With the shared vision in mind, we then work backwards to visualize the future of their industry and where they want to fit in. Again, today we are limited by the industry boundaries we know, the data we’ve collected, and the trends as they exist today. We rely on talented futurists and market insights experts to separate the actual trends from the noise. Yet, very soon, machine intelligence will be able to supplement with even more possibilities to consider.

Futurist Dr. Mark van Rijmenam describes:

“Recent developments have demonstrated the ability of generative AI to create full 3D worlds and virtual environments with unprecedented realism. Researchers have been able to train generative AI models on vast datasets of 3D models, textures, and lighting, allowing the AI to generate photorealistic virtual assets and worlds. This has led to the creation of highly immersive and interactive virtual environments, blurring the lines between the physical and the digital world.”

Perhaps you have a vision for your team and you want to show them; in the future, generative AI combined with VR might make it possible. Digital twins, digital replicas of factories, buildings, or products, are already allowing organizations to improve efficiencies by testing new features and processes virtually before implementing them in the physical world. You may see a digital twin of your organization, where you can test new ideas and new initiatives and watch them play out.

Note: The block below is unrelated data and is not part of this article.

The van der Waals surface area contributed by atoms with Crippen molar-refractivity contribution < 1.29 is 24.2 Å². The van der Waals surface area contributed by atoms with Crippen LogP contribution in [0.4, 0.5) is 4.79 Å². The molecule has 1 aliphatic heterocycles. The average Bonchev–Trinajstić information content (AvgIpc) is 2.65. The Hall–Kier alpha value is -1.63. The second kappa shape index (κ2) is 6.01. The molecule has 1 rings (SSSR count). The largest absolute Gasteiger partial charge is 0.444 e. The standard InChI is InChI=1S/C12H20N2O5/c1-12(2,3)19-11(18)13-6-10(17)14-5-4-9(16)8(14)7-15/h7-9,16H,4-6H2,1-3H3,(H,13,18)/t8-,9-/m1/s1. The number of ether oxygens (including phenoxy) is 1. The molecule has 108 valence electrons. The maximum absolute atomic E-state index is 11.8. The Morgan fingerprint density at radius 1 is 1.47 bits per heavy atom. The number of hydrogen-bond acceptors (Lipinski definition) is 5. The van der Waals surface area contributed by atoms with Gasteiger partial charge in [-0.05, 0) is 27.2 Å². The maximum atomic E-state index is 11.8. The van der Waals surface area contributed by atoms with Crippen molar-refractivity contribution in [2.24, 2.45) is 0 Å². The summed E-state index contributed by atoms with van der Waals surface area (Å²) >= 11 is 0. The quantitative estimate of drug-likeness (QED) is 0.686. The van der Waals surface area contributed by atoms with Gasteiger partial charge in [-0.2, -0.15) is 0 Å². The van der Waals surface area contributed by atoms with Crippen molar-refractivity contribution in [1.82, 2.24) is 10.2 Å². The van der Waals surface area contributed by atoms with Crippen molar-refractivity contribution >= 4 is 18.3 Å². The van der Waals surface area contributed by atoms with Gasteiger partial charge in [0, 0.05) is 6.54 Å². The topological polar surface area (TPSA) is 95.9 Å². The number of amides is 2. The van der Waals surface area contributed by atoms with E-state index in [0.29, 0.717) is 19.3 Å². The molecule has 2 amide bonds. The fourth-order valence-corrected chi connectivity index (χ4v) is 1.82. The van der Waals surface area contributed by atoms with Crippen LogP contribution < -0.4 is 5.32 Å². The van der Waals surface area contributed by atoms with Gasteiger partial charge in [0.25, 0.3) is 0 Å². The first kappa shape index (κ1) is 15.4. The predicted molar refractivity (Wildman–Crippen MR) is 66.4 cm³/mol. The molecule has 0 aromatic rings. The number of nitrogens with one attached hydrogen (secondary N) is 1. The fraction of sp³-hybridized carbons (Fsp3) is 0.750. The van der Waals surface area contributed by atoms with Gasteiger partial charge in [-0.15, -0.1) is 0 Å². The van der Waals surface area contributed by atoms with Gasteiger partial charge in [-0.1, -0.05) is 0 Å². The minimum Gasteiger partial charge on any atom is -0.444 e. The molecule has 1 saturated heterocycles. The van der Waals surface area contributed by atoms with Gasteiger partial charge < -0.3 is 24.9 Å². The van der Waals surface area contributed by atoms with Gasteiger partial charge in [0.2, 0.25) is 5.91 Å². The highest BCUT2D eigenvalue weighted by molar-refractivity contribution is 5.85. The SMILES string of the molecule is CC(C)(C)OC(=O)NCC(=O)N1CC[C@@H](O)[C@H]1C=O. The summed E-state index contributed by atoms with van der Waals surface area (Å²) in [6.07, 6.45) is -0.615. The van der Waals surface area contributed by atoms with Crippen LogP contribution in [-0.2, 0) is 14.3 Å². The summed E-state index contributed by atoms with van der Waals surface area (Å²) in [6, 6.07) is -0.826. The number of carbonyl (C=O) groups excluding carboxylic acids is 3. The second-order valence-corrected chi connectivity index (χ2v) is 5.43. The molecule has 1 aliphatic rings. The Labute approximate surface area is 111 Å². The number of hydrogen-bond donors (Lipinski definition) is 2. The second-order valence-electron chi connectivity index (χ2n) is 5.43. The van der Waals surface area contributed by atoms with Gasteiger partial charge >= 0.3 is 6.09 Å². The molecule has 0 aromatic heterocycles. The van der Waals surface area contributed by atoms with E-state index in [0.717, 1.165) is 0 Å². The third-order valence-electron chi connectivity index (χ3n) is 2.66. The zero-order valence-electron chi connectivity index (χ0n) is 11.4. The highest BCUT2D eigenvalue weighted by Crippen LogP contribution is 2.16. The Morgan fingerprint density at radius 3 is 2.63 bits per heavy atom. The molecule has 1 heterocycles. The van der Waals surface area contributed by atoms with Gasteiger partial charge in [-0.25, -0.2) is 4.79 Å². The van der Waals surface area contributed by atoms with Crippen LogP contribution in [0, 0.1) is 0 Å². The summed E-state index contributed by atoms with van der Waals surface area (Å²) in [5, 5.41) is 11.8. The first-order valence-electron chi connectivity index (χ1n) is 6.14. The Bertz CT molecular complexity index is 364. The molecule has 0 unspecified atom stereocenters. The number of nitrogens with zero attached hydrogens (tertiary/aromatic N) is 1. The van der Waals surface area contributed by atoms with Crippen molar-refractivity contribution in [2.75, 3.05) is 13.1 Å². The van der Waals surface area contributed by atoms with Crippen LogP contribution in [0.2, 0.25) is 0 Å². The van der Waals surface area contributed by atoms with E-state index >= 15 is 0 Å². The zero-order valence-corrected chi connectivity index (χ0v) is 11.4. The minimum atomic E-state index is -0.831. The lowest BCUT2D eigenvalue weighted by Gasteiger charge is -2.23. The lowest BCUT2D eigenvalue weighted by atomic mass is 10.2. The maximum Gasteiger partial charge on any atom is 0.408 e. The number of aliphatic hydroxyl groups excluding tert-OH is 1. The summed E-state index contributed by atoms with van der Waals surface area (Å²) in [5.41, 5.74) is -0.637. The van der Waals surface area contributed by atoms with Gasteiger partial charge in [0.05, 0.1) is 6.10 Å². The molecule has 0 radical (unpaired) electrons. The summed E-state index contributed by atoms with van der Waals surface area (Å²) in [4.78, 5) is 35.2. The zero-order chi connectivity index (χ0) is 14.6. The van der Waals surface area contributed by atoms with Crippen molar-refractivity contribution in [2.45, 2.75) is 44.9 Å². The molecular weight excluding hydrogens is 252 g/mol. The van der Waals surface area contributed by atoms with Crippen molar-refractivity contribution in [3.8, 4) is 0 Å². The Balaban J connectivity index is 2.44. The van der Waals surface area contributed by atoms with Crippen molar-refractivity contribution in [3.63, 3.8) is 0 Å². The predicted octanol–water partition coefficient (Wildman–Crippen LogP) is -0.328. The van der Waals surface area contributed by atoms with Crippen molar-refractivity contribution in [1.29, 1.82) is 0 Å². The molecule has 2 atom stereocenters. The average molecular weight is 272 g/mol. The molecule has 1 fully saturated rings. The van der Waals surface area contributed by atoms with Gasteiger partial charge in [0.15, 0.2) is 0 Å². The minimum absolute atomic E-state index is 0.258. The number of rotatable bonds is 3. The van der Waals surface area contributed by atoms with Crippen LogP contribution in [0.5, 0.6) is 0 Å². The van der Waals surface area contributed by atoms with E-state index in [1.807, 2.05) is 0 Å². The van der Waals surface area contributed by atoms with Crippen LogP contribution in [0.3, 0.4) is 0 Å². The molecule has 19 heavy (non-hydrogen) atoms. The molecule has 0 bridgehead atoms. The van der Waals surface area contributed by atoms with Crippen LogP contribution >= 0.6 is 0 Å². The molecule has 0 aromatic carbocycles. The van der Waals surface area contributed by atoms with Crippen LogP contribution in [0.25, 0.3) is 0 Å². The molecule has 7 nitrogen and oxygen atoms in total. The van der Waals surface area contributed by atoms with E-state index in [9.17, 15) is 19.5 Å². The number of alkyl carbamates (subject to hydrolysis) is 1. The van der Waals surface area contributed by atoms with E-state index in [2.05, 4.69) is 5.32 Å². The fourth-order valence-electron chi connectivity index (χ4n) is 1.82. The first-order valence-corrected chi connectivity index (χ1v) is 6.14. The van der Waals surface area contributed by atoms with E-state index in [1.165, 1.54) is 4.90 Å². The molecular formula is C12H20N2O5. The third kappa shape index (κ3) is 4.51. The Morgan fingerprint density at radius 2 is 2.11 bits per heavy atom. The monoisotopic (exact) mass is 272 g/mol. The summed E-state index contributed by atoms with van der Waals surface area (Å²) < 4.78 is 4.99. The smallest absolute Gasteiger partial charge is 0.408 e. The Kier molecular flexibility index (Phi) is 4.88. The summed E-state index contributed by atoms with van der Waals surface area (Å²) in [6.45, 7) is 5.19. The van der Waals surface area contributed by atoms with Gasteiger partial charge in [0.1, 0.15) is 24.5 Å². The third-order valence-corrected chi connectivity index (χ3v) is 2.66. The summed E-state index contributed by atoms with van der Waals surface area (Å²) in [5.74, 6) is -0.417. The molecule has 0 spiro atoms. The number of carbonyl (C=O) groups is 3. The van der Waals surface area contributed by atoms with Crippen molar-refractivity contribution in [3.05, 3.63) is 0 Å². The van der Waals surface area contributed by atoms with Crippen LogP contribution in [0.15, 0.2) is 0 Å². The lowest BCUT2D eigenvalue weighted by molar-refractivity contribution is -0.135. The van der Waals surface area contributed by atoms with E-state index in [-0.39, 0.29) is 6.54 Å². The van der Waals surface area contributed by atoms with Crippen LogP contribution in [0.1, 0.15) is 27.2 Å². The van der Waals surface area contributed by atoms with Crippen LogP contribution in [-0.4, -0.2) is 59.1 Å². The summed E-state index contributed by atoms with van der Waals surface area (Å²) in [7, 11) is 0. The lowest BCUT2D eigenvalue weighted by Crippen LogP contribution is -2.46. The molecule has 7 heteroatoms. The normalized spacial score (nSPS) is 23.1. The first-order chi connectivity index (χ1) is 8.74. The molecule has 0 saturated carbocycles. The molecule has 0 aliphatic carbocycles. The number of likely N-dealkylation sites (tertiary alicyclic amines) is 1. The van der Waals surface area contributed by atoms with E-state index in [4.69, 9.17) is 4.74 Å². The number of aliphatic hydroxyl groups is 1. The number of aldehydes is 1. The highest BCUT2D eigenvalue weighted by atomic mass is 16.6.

The human mind has the potential to overcome many limits, and now technology, particularly virtual reality and generative AI, will likely enhance that potential. Roger Bannister breaking the four-minute-mile record shows that once a barrier is broken, it becomes easier for others to achieve it.

VR and generative AI could help convince us that even more is possible, even before we are able to see it manifest in the physical world. As technology continues to advance, it will be fascinating to see how these tools will shape our beliefs, behaviors, and capabilities, and what new barriers will be overcome.

Photo by Fitsum Admasu on Unsplash